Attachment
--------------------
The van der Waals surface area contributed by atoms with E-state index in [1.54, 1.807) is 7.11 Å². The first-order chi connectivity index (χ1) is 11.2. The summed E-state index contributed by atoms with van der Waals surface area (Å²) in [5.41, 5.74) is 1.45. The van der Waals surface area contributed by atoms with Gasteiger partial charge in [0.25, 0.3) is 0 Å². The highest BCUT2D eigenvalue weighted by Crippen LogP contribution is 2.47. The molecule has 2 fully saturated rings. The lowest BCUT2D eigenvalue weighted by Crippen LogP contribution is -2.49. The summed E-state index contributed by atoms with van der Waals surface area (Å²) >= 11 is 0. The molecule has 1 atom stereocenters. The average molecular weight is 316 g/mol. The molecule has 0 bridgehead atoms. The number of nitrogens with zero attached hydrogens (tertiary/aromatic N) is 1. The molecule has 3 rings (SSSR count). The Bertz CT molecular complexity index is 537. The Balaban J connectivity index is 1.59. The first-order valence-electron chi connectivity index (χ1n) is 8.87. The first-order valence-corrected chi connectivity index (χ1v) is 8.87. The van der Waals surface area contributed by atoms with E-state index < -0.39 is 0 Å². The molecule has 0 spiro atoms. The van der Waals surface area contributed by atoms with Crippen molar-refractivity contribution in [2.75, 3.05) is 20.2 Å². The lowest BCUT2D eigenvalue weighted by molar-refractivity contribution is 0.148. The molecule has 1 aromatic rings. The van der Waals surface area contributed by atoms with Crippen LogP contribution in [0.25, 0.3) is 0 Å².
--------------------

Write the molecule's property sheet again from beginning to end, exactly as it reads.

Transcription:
The van der Waals surface area contributed by atoms with E-state index in [1.54, 1.807) is 7.11 Å². The first-order chi connectivity index (χ1) is 11.2. The summed E-state index contributed by atoms with van der Waals surface area (Å²) in [5.41, 5.74) is 1.45. The van der Waals surface area contributed by atoms with Gasteiger partial charge in [0.25, 0.3) is 0 Å². The highest BCUT2D eigenvalue weighted by Crippen LogP contribution is 2.47. The molecule has 2 fully saturated rings. The lowest BCUT2D eigenvalue weighted by Crippen LogP contribution is -2.49. The summed E-state index contributed by atoms with van der Waals surface area (Å²) >= 11 is 0. The molecule has 1 atom stereocenters. The average molecular weight is 316 g/mol. The molecule has 0 bridgehead atoms. The number of nitrogens with zero attached hydrogens (tertiary/aromatic N) is 1. The molecule has 3 rings (SSSR count). The Bertz CT molecular complexity index is 537. The Balaban J connectivity index is 1.59. The first-order valence-electron chi connectivity index (χ1n) is 8.87. The first-order valence-corrected chi connectivity index (χ1v) is 8.87. The van der Waals surface area contributed by atoms with E-state index < -0.39 is 0 Å². The molecule has 0 spiro atoms. The van der Waals surface area contributed by atoms with Crippen molar-refractivity contribution in [2.75, 3.05) is 20.2 Å². The lowest BCUT2D eigenvalue weighted by molar-refractivity contribution is 0.148. The molecule has 1 aromatic rings. The van der Waals surface area contributed by atoms with Crippen LogP contribution in [0.25, 0.3) is 0 Å².